My Lords, I am really grateful to my noble friend Lord Foulkes for his characteristically entertaining speech, though I did not particularly like his trip down memory lane to 1979, which, as he said, was one of the happiest days in his political life. It was one of the grimmest in mine, when the people of Lichfield and Tamworth decided that I should spend more time with my family.
I echo everything that has been said about the contribution that the noble Lord, Lord Higgins, has made over the years. How I envy the way the House clearly empathises with him, the tributes being paid to him and the warmth felt towards him, which so contrast with my experience when I involuntarily retired in 1979, when, I am sad to record, at the count there was much rejoicing in my departure. Those are two speeches that I shall not forget.
There is time for me to address only two issues relating to the debate. One is the state of English regional and local government, which my noble friend Lord Foulkes referred to as a dog’s breakfast. That is not a bad description. I also want to say a word or two about the dreaded issue of referendums, which have been an integral part of the various constitutional changes that have been made in Scotland, Wales and the north-east of England.
First, my noble friend said that the structure of local and regional government in England is a dog’s breakfast. There is such a variety of provision, with challenging and different powers and methods of election that are unintelligible to anyone without a degree in local government. How on earth are people expected to travel from one part to another in a unitary state and understand the completely different systems of local government to which they must turn for planning, housing, education, social services or any of the rest of it? It simply is not a defensible system.
Repeated constitutional experiments have led to this. The only thing they have in common is that most of them have not resulted in exultation and acclaim by the public. I remind Members of the House that we have mayors, metro mayors and police commissioners. We still have the unitary authorities. We have two-tier systems all over the country, but with this common factor: the failure of these new systems to engage the public.
To remind the House, the turnout at the 2016 police commissioner elections was consistently in the low 20s. The much-heralded mayoral elections in 2017 had a 21% turnout in Tees Valley, 26% in the West Midlands and 29%—the highest turnout—in Greater Manchester. This is no criticism of the people who fill these positions, as many splendid people have been elected as mayors, but that is hardly in any way validatory for those who said that this would bring a new drama and dynamism to local government. We know that the referendums in 2012 as to whether the city mayoral elections should be established resulted in nine noes and one yes. Public support is a pretty good basis for introducing any new system. We need a convention on English local and regional government before we move on to my noble friend’s convention.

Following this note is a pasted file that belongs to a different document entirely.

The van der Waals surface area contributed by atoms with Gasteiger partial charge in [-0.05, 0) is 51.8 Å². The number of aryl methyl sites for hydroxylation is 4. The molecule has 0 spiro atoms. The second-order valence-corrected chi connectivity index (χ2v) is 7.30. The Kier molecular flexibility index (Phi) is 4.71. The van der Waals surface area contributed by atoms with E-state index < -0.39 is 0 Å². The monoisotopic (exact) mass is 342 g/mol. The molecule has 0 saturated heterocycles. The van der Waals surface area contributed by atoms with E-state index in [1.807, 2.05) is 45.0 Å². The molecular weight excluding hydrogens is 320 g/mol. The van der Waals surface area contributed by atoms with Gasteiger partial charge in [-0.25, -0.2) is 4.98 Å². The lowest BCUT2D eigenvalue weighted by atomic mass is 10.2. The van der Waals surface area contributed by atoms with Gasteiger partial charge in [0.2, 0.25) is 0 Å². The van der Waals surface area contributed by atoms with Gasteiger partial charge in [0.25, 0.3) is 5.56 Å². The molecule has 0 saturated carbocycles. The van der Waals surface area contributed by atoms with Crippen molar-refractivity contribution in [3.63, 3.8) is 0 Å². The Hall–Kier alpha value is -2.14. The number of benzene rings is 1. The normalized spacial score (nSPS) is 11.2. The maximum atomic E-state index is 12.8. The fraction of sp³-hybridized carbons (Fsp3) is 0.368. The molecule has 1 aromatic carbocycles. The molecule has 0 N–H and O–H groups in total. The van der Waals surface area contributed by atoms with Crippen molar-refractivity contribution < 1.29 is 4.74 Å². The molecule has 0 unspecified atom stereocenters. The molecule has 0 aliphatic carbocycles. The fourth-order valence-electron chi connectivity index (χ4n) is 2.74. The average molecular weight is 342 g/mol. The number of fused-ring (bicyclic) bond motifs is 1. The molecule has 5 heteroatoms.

Secondly, referendums have come and gone throughout the devolution process. There were two referendums in Scotland and Wales, and the north-east devolution referendum in 2004 in England. We can learn a bit from these referendums. They are relevant to our present dilemmas.
One thing I would say is: do not have any system of referendum that has any kind of fancy or problematical component to it, as the first referendum in Scotland did, where the winner was not the winner. That is not a good system. Keep it simple, binary and straightforward. Also, there has been a sea change since the referendums I referred to in Scotland, Wales and the north-east. For all of those the results were accepted, despite them being wafer thin, particularly in Wales, as referred to. In that referendum there was less than 1% difference between establishing devolution or not. At least those referendums were accepted.
What has characterised the two most recent referendums—the Scottish referendum on independence in 2014 and the EU referendum in 2016—is that almost from the day the results were declared campaigns began to reverse them. I do not for a moment argue that it is not possible to review matters and to have second referendums, as happened in Scotland and Wales. I acknowledge that parliamentary elections are once every five years. But the idea that you can reverse a referendum result in two or two and a half years makes a joke of the whole referendum process.
At the very least, I hope these kinds of basic decisions about the conduct and operation of referendums can be considered in any convention. I suggest as an opening gambit that it should not be permissible for a referendum to be held with the same question in less than a 10-year period. I am being generous; we had to wait 40 years between the 1975 referendum and the one we held in 2016. There certainly should be a minimal period before you insult the public by asking them the same question twice.
I cannot help but remind the House that some care should be taken about expenditure in referendums. We know that there have been various challenges about the expenditure in the 2016 one, but the hugely well-financed campaign for a so-called people’s vote should also come into focus. I do not know how transparent all the figures are about where the money is coming from and how long it will be available for, but glossy brochures and opinion polls are quite common and familiar all around the country. We need a bit more transparency there too.
I support very much what my noble friend Lord Foulkes said in respect of ultimately having a convention, but in the meantime we want one on English local government. We also ought to tighten the rules on referendums.